When it comes to resources for the homeless in White Rock and South Surrey – such as a place to shower or do laundry – officials say men are getting the short end of the stick.
“Down in South Surrey, there’s nothing for men, boys,” Jaye Murray, manager of Sources White Rock South Surrey Food Bank, said last month. “I have no idea where they can go.”
Murray was commenting following a donation of gifts and food that was collected during Hudson’s Hope, a drive held in December in honour of 20-year-old Hudson Brooks, the young man killed by police outside of the South Surrey RCMP detachment in July 2015.
Murray said that during pickup of the collected items, she and Brooks’ mother, Jennifer, chatted about the specific gap in resources, “wondering if there’s something we can do.”
Currently, she noted, the only facility on the Semiahmoo Peninsula where homeless men and male youth can shower is at White Rock’s extreme-weather shelter – which, as the name suggests, is only open at its First United Church home during extreme-weather events.
It’s a sharp contrast to the year-round access that women have to such services through Sources Women’s Place.
Prior to the opening 2½ years ago of Sources current food-bank location, at 2343 156 St., male clients could access showers and laundry at the facility’s 24 Avenue site, Murray said.
Now, when they ask where to access such services locally, “I can’t send them anywhere,” Murray said, noting there was no room at the 156 Street location for those services.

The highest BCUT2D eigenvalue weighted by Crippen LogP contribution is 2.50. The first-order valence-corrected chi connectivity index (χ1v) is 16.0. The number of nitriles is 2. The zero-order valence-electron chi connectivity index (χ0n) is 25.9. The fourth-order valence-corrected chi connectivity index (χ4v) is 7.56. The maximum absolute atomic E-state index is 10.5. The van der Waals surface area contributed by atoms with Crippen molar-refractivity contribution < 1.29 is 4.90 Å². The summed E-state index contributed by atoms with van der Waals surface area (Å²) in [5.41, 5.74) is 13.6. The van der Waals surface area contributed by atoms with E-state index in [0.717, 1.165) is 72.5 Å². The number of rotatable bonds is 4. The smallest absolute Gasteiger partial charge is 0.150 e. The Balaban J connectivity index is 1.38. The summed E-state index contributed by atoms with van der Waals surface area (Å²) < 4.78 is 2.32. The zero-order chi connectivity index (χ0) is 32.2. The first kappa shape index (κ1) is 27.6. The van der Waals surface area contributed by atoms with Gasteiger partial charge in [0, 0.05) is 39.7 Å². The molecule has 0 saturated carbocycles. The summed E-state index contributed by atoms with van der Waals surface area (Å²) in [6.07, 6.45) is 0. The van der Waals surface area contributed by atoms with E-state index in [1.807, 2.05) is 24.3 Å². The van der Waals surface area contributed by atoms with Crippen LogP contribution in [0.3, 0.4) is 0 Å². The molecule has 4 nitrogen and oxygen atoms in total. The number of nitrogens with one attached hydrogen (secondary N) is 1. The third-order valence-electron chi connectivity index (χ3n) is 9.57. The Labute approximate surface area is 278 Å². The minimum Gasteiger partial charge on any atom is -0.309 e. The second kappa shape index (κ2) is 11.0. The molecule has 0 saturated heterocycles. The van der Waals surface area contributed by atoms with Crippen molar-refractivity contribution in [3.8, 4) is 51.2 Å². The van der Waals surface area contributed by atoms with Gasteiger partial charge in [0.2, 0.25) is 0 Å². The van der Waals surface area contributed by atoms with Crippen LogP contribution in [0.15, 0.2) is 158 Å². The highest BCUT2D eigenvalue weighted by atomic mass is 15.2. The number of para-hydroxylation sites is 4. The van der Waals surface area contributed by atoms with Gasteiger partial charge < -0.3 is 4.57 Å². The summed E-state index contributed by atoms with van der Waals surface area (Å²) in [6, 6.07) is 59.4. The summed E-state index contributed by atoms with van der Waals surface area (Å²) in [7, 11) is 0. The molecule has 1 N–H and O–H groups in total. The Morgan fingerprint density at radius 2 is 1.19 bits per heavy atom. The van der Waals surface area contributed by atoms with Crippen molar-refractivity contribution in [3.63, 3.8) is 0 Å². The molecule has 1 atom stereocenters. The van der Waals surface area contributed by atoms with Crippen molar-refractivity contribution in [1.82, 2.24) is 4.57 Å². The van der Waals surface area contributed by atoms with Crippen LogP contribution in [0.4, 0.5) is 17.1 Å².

“I’ve had several of the men come in and ask for showers and clean clothes, and we have nothing. It’s bad enough that we can’t help them, but we can’t even refer them to anyone.”
Lori Dennis, deputy director of Options Community Services, agreed more services are needed for the homeless, approximately 70 per cent of whom are men.
“There’s always a need,” Dennis said, noting the issue of homelessness “looks different for women and young people,” who tend to be less visible.
Dennis said outreach workers are instrumental in identifying those in need; reaching out to the individuals wherever they are, and trying to entice them to one of the city’s emergency shelters.
The closest one to the Semiahmoo Peninsula, however, is in Cloverdale, where ground was also recently broken on the Bill Reid Memorial Shelter.
That $4-million facility will create 28 beds – 16 shelter beds and 12 transition beds – adjacent to an existing 10-bed shelter near Highway 10 and 176 Street.
Murray said making such services available on the Peninsula for men has been raised in the past at Peninsula Homeless to Housing Task Force meetings.
“It was felt that it had to be a grassroots thing,” she said, noting Sources’ Women’s Place, in the 15300-block of 20 Avenue, started in a church.
“We raised it because we see the lack of resources.”
Brooks said she plans to attend Friday’s PH2H meeting to learn more about the issue.
“I don’t think we can fix the problem, (but) how can we help?” Brooks said Wednesday.
While she said it’s not something she can direct her entire focus to at the moment – that is squarely on the Justice for Hudson campaign, as she awaits word of a Crown counsel decision regarding her son’s death – Brooks said she hopes to work with Murray on a future charity event for the cause.
“I am shocked at how much our homeless community has grown just in the last two years,” she said. “Where are they staying in this cold weather?
“This is an issue that has to be addressed. We can’t just keep brushing it under the table.”